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lynn
Topic Author
Posts: 35
Joined: September 13th, 2002, 8:02 am

### Commodity Option on Futures - deriving the formula

(i) Basic Black-Black Scholes - assumption no dividend paidC = SN(d1) -Xe^(-rt)N(d2)(ii) assumption with dividend paying on stockC = Se^(-qt)N(d1) -Xe^(-rt)N(d2), where q is the dividend yield(iii) for commodity option on futures, we note the text book is substituting the above formula where S=F(future prices) & q=r, therefore the formula readsC = e^(-rt)[FN(d1) -XN(d2)]First question, why is q equated to r?Second question, we have also seen in hull's latest edition that futures style option the formula can be derived as C = [FN(d1) -XN(d2)]; can we understand what happen to e^(-rt)?Thanks for the help!

spursfan
Posts: 893
Joined: October 7th, 2001, 3:43 pm

### Commodity Option on Futures - deriving the formula

the correct link is that F = S *exp((r-q)*T) and so in equation (iii) the first term F * exp(-r*T) and S * exp(-q*T) are equivalent

daveangel
Posts: 17031
Joined: October 20th, 2003, 4:05 pm

### Commodity Option on Futures - deriving the formula

the term r-q is the cost of carry. thisis zero on futures on contracts. second , if the option is settled futures style (daily MTM rather than an upfront premium) then there is no carry benefit on the premium either.
knowledge comes, wisdom lingers

choewl
Posts: 8
Joined: February 15th, 2007, 7:40 am

### Commodity Option on Futures - deriving the formula

As you mentioned in the 2nd point, if it is daily mark-to-market ("mtm") the cost of carry is practically zero. Would like to confirm with you this is refering to mtm of the "option on futures" or mtm of the "underlying futures" on daily basis?

choewl
Posts: 8
Joined: February 15th, 2007, 7:40 am

### Commodity Option on Futures - deriving the formula

As you mentioned in the 2nd point, if it is daily mark-to-market ("mtm") the cost of carry is practically zero. Would like to confirm with you this is refering to mtm of the "option on futures" or mtm of the "underlying futures" on daily basis?

choewl
Posts: 8
Joined: February 15th, 2007, 7:40 am

### Commodity Option on Futures - deriving the formula

As you mentioned in the 2nd point, if it is daily mark-to-market ("mtm") the cost of carry is practically zero. Would like to confirm with you this is refering to mtm of the "option on futures" or mtm of the "underlying futures" on daily basis?

daveangel
Posts: 17031
Joined: October 20th, 2003, 4:05 pm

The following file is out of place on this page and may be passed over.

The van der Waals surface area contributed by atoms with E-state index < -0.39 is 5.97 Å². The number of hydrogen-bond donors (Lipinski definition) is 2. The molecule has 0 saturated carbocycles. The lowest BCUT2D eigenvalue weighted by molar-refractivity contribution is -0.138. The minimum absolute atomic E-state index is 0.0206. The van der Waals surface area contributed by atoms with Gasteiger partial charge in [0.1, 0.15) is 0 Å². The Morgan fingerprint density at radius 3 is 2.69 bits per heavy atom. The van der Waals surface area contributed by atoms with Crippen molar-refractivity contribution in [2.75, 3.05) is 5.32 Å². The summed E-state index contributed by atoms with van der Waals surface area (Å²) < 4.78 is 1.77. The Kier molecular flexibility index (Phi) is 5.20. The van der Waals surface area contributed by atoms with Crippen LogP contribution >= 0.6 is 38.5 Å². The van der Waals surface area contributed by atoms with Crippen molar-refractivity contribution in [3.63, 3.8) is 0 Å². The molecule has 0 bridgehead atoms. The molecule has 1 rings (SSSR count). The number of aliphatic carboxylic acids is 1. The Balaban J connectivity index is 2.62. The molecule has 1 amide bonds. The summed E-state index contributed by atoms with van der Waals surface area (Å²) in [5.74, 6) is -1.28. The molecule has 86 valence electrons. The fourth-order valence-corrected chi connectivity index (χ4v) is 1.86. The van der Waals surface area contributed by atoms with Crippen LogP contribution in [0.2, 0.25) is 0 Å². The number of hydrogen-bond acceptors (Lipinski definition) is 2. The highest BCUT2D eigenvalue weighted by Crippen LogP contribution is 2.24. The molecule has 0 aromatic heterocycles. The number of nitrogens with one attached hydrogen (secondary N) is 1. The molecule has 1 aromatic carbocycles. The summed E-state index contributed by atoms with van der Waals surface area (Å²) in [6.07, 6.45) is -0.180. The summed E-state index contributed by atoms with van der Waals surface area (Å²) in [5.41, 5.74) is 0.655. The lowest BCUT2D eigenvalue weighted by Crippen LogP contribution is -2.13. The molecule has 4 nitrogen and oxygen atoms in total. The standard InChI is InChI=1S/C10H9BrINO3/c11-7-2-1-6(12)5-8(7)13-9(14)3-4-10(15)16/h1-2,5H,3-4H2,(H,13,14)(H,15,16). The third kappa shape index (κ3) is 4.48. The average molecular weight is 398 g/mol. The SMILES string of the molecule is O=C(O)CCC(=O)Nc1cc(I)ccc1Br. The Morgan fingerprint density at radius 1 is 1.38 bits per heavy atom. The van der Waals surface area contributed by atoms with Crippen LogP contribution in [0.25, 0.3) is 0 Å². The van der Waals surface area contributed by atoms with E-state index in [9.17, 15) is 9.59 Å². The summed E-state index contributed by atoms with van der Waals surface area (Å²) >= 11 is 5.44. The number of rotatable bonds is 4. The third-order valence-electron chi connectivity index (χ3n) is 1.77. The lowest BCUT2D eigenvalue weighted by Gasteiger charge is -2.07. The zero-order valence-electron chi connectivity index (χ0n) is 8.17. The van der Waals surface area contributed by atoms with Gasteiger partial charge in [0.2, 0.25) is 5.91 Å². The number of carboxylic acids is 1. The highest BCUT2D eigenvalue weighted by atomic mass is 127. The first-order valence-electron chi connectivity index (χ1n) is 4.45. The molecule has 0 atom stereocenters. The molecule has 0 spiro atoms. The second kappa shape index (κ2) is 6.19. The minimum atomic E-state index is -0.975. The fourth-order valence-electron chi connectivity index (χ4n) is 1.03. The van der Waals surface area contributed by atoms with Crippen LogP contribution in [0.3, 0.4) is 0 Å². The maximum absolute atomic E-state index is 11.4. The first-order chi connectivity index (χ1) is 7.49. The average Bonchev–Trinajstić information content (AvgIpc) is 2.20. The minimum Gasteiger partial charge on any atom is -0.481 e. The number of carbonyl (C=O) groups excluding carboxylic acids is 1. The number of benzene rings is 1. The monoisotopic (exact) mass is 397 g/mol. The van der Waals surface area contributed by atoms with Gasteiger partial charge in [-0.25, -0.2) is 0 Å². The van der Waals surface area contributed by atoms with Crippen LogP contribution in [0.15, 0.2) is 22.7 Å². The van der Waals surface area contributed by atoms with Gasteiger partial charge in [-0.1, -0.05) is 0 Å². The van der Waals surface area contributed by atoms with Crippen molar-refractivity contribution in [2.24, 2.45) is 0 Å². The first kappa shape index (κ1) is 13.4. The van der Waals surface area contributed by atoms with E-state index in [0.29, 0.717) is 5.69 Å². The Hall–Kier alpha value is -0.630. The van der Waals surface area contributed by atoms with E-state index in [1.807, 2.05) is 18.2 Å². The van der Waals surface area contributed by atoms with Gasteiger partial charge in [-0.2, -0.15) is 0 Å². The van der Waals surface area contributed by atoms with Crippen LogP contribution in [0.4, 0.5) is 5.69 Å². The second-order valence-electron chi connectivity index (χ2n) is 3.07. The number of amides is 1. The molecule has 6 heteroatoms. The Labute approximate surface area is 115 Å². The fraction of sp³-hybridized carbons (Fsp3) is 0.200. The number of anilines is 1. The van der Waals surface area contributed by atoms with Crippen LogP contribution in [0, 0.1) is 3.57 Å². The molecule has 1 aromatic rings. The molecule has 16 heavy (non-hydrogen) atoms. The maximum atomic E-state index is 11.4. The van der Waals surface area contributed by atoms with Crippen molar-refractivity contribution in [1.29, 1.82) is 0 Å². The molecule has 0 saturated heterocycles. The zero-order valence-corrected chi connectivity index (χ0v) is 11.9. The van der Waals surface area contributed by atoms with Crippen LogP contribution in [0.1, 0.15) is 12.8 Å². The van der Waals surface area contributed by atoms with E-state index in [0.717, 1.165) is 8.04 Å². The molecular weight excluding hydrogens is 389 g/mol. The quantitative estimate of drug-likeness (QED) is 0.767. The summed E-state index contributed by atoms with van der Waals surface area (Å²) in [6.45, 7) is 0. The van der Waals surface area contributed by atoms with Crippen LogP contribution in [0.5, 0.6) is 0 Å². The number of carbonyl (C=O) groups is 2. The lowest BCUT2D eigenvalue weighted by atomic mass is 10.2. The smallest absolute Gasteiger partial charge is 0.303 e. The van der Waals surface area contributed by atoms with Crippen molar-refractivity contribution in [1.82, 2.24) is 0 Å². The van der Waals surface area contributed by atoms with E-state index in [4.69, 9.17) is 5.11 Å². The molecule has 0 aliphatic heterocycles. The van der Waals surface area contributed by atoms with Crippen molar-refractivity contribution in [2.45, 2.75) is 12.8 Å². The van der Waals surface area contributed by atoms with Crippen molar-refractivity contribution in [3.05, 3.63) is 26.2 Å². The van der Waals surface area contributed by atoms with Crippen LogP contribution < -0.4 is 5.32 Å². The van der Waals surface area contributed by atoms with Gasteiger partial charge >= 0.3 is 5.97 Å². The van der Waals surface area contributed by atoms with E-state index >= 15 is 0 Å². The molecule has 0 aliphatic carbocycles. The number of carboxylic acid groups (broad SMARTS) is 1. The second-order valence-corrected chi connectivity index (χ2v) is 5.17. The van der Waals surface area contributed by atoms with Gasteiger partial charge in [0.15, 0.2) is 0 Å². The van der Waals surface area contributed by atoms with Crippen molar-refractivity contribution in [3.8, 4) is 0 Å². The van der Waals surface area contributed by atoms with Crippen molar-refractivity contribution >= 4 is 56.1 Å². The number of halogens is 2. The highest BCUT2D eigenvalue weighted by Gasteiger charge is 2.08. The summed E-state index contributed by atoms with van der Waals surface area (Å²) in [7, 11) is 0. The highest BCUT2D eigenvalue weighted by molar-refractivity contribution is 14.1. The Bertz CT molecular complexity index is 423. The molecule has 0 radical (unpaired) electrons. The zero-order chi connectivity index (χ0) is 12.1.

### Commodity Option on Futures - deriving the formula

yes - not all options on futures are settled daily. for some contracts the premium is exchanged upfront in which case there is a cost of carry. to clarify - all exchange traded (and some OTC) options have daily variation margin applied to them - some options contracts require that the buyer pay the premium upfront and others do not.
Last edited by daveangel on September 22nd, 2008, 10:00 pm, edited 1 time in total.
knowledge comes, wisdom lingers

cosmologist
Posts: 640
Joined: January 24th, 2005, 8:08 am

### Commodity Option on Futures - deriving the formula

commodity options done OTC are required to pay premiums and it is marked-to-marketed daily. this is true for NYMEX options. We pay premiums when we buy and get get MTM on a dily basis. The price used is Black model. The basic idea is probably from discounting. You don't wait for the pay-off at the end date. No matter whether the option is American or European, every bodyy marks-you-to-the market ,at the end of the day. SSo the basic idea is every option is a sum of large number of options with 1 day to expiry. The professor Spursfan will be in a better position to throw some light. Dave can tell us what he notices in his part of the world.Is the new edition out Mr. Spusfan? Is it out with the Stochastic vol treatment

spursfan
Posts: 893
Joined: October 7th, 2001, 3:43 pm

### Commodity Option on Futures - deriving the formula

thanks for your interest in the new edition - still writing new code to cover lots of Levy models including Heston

cosmologist
Posts: 640
Joined: January 24th, 2005, 8:08 am

### Commodity Option on Futures - deriving the formula